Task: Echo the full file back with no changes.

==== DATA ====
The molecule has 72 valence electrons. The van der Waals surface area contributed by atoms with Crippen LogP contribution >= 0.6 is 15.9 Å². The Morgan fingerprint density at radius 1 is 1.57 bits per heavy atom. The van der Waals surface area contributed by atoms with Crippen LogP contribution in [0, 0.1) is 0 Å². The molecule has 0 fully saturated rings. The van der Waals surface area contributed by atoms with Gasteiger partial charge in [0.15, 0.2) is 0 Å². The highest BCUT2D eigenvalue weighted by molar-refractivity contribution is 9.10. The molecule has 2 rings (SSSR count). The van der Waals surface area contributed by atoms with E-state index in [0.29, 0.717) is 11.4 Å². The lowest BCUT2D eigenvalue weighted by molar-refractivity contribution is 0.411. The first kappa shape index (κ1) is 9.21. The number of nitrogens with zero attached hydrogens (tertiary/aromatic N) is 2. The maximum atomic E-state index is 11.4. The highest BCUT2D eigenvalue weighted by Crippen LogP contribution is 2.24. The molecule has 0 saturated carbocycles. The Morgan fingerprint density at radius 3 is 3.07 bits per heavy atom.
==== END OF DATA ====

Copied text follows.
The molecule has 72 valence electrons. The van der Waals surface area contributed by atoms with Crippen LogP contribution >= 0.6 is 15.9 Å². The Morgan fingerprint density at radius 1 is 1.57 bits per heavy atom. The van der Waals surface area contributed by atoms with Crippen LogP contribution in [0, 0.1) is 0 Å². The molecule has 0 fully saturated rings. The van der Waals surface area contributed by atoms with Gasteiger partial charge in [0.15, 0.2) is 0 Å². The highest BCUT2D eigenvalue weighted by molar-refractivity contribution is 9.10. The molecule has 2 rings (SSSR count). The van der Waals surface area contributed by atoms with E-state index in [0.29, 0.717) is 11.4 Å². The lowest BCUT2D eigenvalue weighted by molar-refractivity contribution is 0.411. The first kappa shape index (κ1) is 9.21. The number of nitrogens with zero attached hydrogens (tertiary/aromatic N) is 2. The maximum atomic E-state index is 11.4. The highest BCUT2D eigenvalue weighted by Crippen LogP contribution is 2.24. The molecule has 0 saturated carbocycles. The Morgan fingerprint density at radius 3 is 3.07 bits per heavy atom.